Eddie Jones insists the prize of recalling a precious victory over England when relaxing on the beach will inspire Australia at Twickenham on Saturday.
The Wallabies limp into the final Quilter International reeling from the loss of breakdown master David Pocock to a neck injury and deflated by a run of 10 defeats from their last 14 matches.
Jones, however, believes they have the capacity to summon a season-rescuing performance driven on by a rivalry dating back to 1909 and the knowledge a torrid season is 80 minutes from completion.
“They can go on to the beach and be kings of the southern hemisphere. That’s how it is,” said Jones, who coached Australia from 2001 to 2005.
“This is going to be their best performance of the year, the game they traditionally want to win against the old foe, the Mother Country.
“It’s at Twickenham, it’s their last game of the year, and Will Genia is winning his 100th cap, so they’ll be up for it. All previous form goes out the window and it will be what happens on Saturday.
“They’ll be up for it because it’s England. Australia-England is an old consistent rivalry for Australia and they like nothing better than to beat England at Twickenham.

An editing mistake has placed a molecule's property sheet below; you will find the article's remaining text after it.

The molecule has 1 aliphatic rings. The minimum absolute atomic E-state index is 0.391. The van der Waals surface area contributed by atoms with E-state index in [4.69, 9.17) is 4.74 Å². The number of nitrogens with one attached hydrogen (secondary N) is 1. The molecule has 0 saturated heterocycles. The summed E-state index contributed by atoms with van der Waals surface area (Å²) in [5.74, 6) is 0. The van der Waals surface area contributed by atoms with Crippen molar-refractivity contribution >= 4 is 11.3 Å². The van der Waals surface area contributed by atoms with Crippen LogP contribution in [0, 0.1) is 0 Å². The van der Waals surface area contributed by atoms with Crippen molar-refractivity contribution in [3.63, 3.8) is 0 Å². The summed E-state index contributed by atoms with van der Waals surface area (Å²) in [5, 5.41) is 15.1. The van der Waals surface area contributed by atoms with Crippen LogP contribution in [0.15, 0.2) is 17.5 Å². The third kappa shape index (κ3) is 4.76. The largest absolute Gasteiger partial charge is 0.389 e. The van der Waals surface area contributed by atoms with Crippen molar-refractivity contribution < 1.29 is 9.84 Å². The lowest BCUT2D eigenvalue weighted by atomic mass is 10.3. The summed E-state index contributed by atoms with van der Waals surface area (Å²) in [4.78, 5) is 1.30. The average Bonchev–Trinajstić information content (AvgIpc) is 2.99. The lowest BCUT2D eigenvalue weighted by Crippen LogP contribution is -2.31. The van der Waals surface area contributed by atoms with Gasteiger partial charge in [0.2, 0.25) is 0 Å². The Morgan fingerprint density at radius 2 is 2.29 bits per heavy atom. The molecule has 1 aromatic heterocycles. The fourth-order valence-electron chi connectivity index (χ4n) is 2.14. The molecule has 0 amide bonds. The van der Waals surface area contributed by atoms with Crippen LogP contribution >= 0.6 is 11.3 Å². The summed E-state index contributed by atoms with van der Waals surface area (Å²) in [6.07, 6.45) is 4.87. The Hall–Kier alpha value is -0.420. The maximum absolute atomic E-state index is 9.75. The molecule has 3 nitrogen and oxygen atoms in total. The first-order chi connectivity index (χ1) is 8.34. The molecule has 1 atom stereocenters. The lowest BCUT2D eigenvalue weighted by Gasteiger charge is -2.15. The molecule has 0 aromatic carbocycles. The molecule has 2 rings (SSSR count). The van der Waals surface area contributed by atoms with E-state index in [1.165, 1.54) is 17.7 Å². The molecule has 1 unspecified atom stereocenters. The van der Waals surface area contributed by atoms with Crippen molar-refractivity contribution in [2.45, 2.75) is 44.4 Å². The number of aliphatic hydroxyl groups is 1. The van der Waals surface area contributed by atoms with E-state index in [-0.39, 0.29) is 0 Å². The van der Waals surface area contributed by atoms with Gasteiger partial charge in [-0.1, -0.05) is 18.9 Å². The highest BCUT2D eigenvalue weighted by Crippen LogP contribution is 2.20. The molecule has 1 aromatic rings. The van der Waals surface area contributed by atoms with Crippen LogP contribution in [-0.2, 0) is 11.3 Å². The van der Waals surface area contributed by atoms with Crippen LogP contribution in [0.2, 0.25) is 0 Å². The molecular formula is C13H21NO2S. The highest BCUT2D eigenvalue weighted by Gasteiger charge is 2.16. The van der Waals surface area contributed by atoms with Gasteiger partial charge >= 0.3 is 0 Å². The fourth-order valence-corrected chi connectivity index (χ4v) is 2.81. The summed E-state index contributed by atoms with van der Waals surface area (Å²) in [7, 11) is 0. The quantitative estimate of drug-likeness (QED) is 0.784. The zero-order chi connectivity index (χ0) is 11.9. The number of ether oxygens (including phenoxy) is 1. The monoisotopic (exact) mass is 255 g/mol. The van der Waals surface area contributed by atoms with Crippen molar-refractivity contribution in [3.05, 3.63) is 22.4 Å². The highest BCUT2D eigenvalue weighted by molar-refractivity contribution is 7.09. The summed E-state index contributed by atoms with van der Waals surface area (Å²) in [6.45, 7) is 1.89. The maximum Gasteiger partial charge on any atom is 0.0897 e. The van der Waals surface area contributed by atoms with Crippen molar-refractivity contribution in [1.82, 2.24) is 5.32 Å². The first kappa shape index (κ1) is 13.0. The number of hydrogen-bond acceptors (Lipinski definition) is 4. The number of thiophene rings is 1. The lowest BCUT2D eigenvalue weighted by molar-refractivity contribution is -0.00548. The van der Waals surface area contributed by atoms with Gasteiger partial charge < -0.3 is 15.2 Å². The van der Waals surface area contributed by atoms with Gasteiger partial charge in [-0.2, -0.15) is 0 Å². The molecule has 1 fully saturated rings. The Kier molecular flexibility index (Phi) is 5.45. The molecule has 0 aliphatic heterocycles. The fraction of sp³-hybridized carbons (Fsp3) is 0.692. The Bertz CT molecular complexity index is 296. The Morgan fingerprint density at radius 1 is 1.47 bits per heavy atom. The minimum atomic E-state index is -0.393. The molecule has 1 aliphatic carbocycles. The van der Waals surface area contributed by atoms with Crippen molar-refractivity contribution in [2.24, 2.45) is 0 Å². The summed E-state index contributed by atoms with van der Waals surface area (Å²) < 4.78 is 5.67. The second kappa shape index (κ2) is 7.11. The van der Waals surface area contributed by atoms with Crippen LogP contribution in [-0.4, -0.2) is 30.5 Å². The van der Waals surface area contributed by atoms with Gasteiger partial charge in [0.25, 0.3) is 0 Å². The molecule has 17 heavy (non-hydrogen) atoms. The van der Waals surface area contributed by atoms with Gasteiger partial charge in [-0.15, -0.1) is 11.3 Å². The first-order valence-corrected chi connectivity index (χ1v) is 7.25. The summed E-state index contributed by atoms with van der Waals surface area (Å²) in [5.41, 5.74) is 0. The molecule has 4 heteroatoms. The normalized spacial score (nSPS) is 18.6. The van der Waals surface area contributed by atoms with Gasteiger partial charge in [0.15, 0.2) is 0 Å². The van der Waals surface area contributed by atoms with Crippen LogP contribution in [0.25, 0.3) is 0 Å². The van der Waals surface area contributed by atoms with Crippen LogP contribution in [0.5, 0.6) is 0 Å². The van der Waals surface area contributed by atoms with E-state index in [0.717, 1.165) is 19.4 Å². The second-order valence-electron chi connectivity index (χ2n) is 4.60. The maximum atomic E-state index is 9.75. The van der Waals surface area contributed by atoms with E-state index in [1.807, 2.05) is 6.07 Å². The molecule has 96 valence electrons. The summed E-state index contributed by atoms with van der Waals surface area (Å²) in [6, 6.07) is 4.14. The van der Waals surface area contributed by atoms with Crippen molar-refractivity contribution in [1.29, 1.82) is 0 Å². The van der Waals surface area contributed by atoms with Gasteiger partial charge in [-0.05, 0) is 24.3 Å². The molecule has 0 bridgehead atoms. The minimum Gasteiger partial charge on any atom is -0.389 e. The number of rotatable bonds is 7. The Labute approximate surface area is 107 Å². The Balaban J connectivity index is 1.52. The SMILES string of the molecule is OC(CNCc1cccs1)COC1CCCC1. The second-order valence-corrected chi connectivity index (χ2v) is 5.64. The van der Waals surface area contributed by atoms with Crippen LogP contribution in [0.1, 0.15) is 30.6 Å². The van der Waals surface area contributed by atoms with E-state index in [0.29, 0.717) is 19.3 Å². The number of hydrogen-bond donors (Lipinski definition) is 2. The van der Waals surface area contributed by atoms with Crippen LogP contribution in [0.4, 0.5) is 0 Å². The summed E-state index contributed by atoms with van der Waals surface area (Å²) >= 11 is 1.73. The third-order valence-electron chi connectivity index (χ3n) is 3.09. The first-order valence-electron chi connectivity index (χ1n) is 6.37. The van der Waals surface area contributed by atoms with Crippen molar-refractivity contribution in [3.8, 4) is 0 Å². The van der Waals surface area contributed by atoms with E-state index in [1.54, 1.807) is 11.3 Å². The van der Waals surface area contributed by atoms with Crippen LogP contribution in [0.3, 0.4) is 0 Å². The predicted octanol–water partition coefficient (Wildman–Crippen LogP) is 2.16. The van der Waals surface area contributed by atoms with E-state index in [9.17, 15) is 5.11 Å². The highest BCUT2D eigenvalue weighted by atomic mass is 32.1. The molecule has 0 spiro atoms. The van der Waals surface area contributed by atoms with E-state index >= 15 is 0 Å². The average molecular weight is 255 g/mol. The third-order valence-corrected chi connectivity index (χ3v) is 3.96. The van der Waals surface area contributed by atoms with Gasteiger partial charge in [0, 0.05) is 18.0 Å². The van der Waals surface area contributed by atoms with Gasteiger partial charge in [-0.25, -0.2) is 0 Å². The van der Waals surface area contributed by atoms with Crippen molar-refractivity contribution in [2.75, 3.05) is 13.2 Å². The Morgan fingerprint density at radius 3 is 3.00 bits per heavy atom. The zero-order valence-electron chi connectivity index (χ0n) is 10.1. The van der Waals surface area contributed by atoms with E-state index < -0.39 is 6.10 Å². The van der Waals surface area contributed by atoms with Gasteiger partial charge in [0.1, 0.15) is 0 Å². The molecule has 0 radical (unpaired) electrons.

“Traditional rivalries still exist because I think they still mean something.
“History dictates a lot of what we do. History dictates that Australia-England is a pretty special rugby match. They’ll see this as a chance to put everything right.”
Victory over Michael Cheika’s struggling tourists would complete a successful autumn after South Africa and Japan were dispatched and a precious All Blacks scalp was denied only by a controversial refereeing decision.
Jones has enjoyed complete mastery of the fixture since replacing Stuart Lancaster at the end of 2015, winning all five meetings including a 3-0 series whitewash Down Under in 2016, and knows where Australia can be targeted.
“Bully is not a good word these days. You know what happens when you bully people. If I say bully I’ll get called up before Human Resources,” Jones said.
“We’d certainly like to dominate them. The English set-piece is an important psychological area of the game and we get confidence from dominating that area. And we take confidence away from Australia.”
Jamie George will be a key component of the set-piece assault after ousting Dylan Hartley at hooker for the first time against tier one opposition, the squad’s co-captain forced to settle for a supporting role from the bench.
Owen Farrell leads the team from fly-half in Hartley’s absence and it is hoped that Manu Tuilagi will make his first England appearance for two years after putting a sickening run of injuries behind him.
“Manu’s a game-breaker. He can make something happen out of nothing. When you play against him, it’s normally not very nice!” said Farrell of the rampaging Leicester centre.
“I’m chuffed for him that he’s put himself in a position to play international rugby again. I’m looking forward to seeing him out there.”